Atos BullSequana XH2000 Supercomputer to Run on AMD EPYC Rome CPUs
Andrew Wheeler posted on January 17, 2019 |

After AMD officially revealed their next gen ZEN 2 CPU architecture that uses 7nm instead of 10nm process node to power the EPYC Rome and Ryzen processors, multiple supercomputing companies have tapped the EPYC Rome processors. One such instance occurred on November 12, 2018 when Atos officially announced it would be supporting AMD processors with its BullSequana X range of  Liquid cooled supercomputers.

Reports have shown that Atos would be using up to 200,000 AMD Rome cores for high-performance computing (HPC) purposes in one supercomputer, thus highlighting the potential of AMD’s EPYC Rome processor upgrades. Moreover, the US Department of Energy also tapped AMD for the development of their current supercomputer, which is called Perlmutter. AMDs 7nm EPYC Milan CPUS and NVIDIA’s Volta- Next GPUs are under its hood. (Image courtesy of AMD.)
Reports have shown that Atos would be using up to 200,000 AMD Rome cores for high-performance computing (HPC) purposes in one supercomputer, thus highlighting the potential of AMD’s EPYC Rome processor upgrades. Moreover, the US Department of Energy also tapped AMD for the development of their current supercomputer, which is called Perlmutter. AMDs 7nm EPYC Milan CPUS and NVIDIA’s Volta- Next GPUs are under its hood. (Image courtesy of AMD.)

Atos plans on having two supercomputers for a broad range of applications. Their projects have been divided into two phases: the first phase involves the Cascade Lake CPU by Intel and the Tesla GPU by NVIDIA. This setup is called BullSequana X400, and the company estimates it will be completed sometime in 2019. In 2020, Atos aims to complete the BullSequana XH2000, which is powered by the AMD EPYC Rome. This will result in a massive processing output of 11 Petaflops.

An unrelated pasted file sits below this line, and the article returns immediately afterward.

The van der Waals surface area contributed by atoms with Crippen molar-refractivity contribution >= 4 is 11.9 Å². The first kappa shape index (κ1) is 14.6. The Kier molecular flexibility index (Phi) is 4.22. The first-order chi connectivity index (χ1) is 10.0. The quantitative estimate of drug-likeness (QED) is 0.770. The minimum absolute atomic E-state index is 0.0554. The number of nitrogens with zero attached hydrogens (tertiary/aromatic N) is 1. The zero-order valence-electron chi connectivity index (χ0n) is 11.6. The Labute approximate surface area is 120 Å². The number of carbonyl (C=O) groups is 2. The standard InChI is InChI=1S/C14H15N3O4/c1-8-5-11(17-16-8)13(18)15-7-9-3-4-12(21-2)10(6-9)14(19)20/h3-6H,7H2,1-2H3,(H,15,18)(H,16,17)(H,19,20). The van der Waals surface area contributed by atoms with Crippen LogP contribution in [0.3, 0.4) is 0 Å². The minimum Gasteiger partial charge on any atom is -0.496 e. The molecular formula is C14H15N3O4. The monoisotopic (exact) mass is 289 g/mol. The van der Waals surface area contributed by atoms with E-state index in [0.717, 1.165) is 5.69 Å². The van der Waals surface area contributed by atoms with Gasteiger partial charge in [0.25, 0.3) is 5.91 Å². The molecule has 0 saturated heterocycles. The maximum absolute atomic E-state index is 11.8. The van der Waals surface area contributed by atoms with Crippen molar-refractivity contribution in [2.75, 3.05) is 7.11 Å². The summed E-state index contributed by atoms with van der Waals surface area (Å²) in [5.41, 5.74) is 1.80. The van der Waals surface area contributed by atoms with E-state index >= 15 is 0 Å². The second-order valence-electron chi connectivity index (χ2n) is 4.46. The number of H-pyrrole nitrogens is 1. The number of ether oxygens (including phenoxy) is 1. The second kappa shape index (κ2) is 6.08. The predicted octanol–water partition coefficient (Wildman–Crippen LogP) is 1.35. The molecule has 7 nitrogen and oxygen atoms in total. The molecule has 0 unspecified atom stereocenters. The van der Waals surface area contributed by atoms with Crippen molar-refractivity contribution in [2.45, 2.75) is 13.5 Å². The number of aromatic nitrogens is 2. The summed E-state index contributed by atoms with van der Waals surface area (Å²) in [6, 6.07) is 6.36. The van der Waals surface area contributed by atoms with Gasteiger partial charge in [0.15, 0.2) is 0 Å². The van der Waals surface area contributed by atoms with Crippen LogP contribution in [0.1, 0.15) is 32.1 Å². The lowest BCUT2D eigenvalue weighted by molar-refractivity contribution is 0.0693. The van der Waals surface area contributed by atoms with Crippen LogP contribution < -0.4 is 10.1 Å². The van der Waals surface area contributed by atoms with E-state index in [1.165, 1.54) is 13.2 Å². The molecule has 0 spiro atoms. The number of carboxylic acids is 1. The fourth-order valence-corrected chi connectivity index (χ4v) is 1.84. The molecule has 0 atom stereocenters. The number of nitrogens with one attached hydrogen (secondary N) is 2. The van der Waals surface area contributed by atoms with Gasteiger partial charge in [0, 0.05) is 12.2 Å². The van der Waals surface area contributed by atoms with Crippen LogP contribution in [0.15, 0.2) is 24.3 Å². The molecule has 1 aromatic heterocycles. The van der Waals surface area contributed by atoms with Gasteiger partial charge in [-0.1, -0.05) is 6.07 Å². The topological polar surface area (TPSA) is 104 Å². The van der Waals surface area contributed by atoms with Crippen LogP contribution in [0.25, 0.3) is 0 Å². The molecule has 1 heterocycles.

Vice president HPC & Quantum at Atos, Agnes Boudot, stated that the strategic launch of an EPYC Rome blade with their BullSequana X2410 supercomputer in 2019 would bolster their partnership with AMD. He also stressed on how the HPC market was in dire need of a new engine that would increase performance efficiency by offering a higher memory bandwidth.

Corporate vice president and general manager at AMD datacenter products, Scott Aylor, underscored the importance of the collaboration between AMD EPYC processors and ATOS’ supercomputing systems, saying that Atos was well suited to deliver on the promise of EPYC product line.

Bottom Line

A total of 3125 AMD EPYC Rome processors would be housed in the new supercomputer. Each BullSequana X2410 Blade will comprise of 3 compute nodes placed adjacent to each other. These nodes would be equipped with 2 Rome processors and 16 DIMM slots for DDR4 memory. Because the Rome processors can feature up to 64 cores and 128 threads, the setup would give the supercomputer 200,000 cores and 400,000 threads therefore standing out as a powerful solution for HPC applications that require superior memory bandwidth and intensive compute tasks. This may result in a lower Total Cost of Ownership (TCO).

The estimated computing performance from the above setup is expected to be at 6.4 Petaflops thus surpassing their existing supercomputer’s efficiency by 5 times. Development cost estimates for the super computer are approximately $44.2 Million, and the estimated date of completion is 2020.


Recommended For You